Charles Barkley joins the China crew

Charles Barkley

Yet more celebrities have lined up to defend business deals with the world’s largest totalitarian state. One of them is Charles Barkley. On October 10, TMZ reported that in the view of Barkley – the former power forward for the 76ers, Suns, and Rockets, and currently a sports commentator – anyone who criticizes the NBA for its zero-tolerance policy toward criticism of China, which includes ejecting from games those who express support at an for the people in Hong Kong who are protesting Beijing’s attempt to crush their freedom, is an “idiot,” a “jackass,” a “fool.” Try to follow this logic, which Barkley served up on the Dan Patrick Show: “you guys have been killing Colin Kaepernick for the last X amount of years,” but now “you want to control what happens in a foreign country?”

Colin Kaepernick

Kaepernick, of course, is the mediocre football player who worships the memory of Che and Castro and who started the whole business of “taking a knee” during the National Anthem as a way of protesting the unjust killing of black persons by white cops. Never mind that when you take into account the size of the different population groups, white cops don’t kill any more blacks than they do whites. There is evidence, indeed, that white cops are more careful about pulling a gun on a black person than on a white for fear they’ll end up being branding racists all over the news media. Besides, what Kaepernick was disrespecting was the Star-Spangled Banner and hence, by extension, the U.S. – a free country in which he has been able to become a rich man on the basis of a set of modest athletic skills. As for Barkley’s claim that “you guys” – presumably the media? – had been “killing” Kaepernick for taking a knee, au contaire: whereas Kaepernick’s less-than-spectacular talent on the gridiron had kept him pretty obscure, once he began taking a knee he won praise from all the usual suspects, collecting awards from GQ, Sports Illustrated, the ACLU, the Puffin/Nation Institute, Amnesty International, and Harvard. Yes, a lot of disgruntled fans, understandably turned off by his ingratitude and lack of patriotism, stopped watching NFL games. That’s their right.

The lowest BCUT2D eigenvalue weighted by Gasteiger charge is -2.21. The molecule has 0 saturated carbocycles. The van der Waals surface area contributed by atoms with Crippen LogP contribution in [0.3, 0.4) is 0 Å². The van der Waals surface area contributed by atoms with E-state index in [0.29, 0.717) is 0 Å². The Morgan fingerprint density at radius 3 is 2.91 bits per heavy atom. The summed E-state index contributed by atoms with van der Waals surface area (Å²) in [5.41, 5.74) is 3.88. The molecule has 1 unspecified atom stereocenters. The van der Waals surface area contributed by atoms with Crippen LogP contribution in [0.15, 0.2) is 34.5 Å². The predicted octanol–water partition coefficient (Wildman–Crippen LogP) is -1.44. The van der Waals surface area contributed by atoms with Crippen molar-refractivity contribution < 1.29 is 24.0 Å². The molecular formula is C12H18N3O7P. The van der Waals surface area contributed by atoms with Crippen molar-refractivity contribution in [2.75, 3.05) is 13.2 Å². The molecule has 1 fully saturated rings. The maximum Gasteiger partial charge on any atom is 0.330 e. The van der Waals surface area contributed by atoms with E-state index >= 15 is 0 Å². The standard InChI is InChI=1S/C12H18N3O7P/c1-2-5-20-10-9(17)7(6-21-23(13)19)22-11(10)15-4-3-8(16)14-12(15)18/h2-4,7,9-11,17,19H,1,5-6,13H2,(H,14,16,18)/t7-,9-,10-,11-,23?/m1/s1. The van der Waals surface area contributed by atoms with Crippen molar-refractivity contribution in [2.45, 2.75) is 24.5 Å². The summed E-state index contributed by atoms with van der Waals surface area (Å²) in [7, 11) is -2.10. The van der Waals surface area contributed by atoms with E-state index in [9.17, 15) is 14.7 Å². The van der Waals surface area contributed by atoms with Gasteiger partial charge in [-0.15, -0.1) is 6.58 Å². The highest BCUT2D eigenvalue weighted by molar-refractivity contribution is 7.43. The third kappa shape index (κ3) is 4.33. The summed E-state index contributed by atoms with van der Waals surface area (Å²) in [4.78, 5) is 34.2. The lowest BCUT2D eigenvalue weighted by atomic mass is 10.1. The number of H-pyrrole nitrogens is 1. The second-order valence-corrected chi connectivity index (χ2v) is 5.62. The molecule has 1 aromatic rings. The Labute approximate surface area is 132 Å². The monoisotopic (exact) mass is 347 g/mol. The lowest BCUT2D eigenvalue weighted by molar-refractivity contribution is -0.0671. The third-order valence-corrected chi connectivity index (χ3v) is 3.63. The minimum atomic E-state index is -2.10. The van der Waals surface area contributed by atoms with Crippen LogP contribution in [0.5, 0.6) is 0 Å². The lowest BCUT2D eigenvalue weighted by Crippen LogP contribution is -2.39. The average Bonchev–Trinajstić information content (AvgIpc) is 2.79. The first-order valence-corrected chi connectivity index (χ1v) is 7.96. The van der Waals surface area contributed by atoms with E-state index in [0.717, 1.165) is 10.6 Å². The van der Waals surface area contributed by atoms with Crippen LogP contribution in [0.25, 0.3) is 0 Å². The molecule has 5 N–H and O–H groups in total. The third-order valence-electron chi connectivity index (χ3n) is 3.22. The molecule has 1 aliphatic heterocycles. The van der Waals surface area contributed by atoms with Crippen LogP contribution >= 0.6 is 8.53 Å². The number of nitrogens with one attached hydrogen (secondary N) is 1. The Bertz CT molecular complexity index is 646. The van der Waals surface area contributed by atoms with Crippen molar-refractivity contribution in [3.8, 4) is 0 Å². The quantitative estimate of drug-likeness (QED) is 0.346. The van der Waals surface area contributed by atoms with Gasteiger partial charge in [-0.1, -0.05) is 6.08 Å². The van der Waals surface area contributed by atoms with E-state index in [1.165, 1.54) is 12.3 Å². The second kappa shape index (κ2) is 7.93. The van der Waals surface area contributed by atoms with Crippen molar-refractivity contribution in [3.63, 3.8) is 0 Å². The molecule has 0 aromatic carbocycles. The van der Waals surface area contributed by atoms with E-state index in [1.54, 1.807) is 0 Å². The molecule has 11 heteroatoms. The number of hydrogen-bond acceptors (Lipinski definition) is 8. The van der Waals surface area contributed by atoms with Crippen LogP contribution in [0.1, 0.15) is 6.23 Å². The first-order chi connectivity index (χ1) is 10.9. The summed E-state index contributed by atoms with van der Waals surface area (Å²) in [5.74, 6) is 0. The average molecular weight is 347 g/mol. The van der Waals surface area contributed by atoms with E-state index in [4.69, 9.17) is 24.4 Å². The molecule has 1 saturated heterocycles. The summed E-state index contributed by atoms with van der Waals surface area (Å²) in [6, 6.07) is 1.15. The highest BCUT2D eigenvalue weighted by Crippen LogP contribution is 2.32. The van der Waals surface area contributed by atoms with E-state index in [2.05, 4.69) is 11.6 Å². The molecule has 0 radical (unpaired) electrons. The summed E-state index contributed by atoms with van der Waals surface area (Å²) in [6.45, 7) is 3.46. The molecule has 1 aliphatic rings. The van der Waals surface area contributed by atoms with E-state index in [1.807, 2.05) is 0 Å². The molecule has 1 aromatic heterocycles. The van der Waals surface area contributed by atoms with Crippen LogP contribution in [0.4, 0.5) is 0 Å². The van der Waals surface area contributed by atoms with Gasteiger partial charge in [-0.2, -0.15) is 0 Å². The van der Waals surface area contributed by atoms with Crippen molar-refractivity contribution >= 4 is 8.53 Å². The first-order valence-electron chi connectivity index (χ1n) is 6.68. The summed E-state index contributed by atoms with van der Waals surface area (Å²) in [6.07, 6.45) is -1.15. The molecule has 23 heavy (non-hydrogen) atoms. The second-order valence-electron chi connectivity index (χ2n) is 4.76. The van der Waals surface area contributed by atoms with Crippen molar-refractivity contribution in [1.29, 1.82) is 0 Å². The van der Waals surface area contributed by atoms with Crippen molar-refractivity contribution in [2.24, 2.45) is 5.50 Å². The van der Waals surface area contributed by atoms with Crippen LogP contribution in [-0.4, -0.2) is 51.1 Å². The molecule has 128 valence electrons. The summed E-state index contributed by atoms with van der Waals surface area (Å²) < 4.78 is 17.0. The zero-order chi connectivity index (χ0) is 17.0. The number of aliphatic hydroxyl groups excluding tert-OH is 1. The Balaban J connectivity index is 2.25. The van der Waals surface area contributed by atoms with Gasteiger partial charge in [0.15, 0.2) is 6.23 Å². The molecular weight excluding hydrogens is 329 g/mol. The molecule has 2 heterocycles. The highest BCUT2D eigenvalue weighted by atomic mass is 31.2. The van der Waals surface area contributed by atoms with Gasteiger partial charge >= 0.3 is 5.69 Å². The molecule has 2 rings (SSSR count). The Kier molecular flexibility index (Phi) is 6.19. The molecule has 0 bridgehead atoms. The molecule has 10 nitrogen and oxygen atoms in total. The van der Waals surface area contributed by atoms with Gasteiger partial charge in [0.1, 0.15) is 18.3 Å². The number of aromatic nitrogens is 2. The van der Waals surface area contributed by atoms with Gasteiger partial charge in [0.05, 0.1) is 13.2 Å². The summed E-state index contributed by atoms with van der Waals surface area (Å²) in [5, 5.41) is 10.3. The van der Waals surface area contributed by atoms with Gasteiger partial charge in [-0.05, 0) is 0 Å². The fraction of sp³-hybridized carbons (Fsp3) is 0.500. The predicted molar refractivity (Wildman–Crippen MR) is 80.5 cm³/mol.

Abe Vigoda as Tessio in The Godfather: “Tell Michael it was just business.”

But how to compare Kaepernick’s self-aggrandizing demonstrations against America, for which he risked no official punishment whatsoever, with the Hong Kong protesters, who are literally risking their lives by standing up for freedom? Bradley’s excuse for NBA honchos who side with the tyrants of China against the people in Hong Kong whose very freedom is under threat was simple: “They have billions of dollars at stake,” he said. “It’s a business decision. I understand the NBA. The players and the owners both got billions of dollars at stake.” Ah yes, the famous old distinction that keeps cropping up in The Godfather: “It’s not personal, it’s business.” This is indeed how the Mafia operates, and it’s how the American creeps who get rich off of Chinese slave labor defend the indefensible.

More NBA toadying

Hong Kong protests, June 16